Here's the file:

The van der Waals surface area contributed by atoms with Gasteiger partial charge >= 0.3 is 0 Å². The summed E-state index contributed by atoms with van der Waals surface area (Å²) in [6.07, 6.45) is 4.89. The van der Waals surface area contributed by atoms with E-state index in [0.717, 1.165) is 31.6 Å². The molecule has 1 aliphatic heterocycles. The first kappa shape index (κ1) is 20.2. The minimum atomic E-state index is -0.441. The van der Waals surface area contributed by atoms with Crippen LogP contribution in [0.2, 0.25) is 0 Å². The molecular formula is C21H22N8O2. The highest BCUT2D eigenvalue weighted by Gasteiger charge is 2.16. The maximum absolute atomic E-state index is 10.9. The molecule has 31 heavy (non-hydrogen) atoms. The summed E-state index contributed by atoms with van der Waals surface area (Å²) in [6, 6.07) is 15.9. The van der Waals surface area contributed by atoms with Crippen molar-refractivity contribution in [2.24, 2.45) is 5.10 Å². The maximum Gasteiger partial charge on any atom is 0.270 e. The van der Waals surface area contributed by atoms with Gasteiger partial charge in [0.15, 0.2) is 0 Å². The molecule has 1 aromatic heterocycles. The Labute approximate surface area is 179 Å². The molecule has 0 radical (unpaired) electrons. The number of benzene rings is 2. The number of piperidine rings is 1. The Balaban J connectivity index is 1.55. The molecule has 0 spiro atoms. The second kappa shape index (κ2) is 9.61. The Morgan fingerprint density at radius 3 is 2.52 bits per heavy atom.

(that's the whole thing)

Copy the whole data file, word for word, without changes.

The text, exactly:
The van der Waals surface area contributed by atoms with Gasteiger partial charge >= 0.3 is 0 Å². The summed E-state index contributed by atoms with van der Waals surface area (Å²) in [6.07, 6.45) is 4.89. The van der Waals surface area contributed by atoms with E-state index in [0.717, 1.165) is 31.6 Å². The molecule has 1 aliphatic heterocycles. The first kappa shape index (κ1) is 20.2. The minimum atomic E-state index is -0.441. The van der Waals surface area contributed by atoms with Crippen LogP contribution in [0.2, 0.25) is 0 Å². The molecular formula is C21H22N8O2. The highest BCUT2D eigenvalue weighted by Gasteiger charge is 2.16. The maximum absolute atomic E-state index is 10.9. The molecule has 31 heavy (non-hydrogen) atoms. The summed E-state index contributed by atoms with van der Waals surface area (Å²) in [6, 6.07) is 15.9. The van der Waals surface area contributed by atoms with Crippen molar-refractivity contribution in [2.24, 2.45) is 5.10 Å². The maximum Gasteiger partial charge on any atom is 0.270 e. The van der Waals surface area contributed by atoms with Gasteiger partial charge in [0.15, 0.2) is 0 Å². The molecule has 1 aromatic heterocycles. The Labute approximate surface area is 179 Å². The molecule has 0 radical (unpaired) electrons. The number of benzene rings is 2. The number of piperidine rings is 1. The Balaban J connectivity index is 1.55. The molecule has 0 spiro atoms. The second kappa shape index (κ2) is 9.61. The Morgan fingerprint density at radius 3 is 2.52 bits per heavy atom.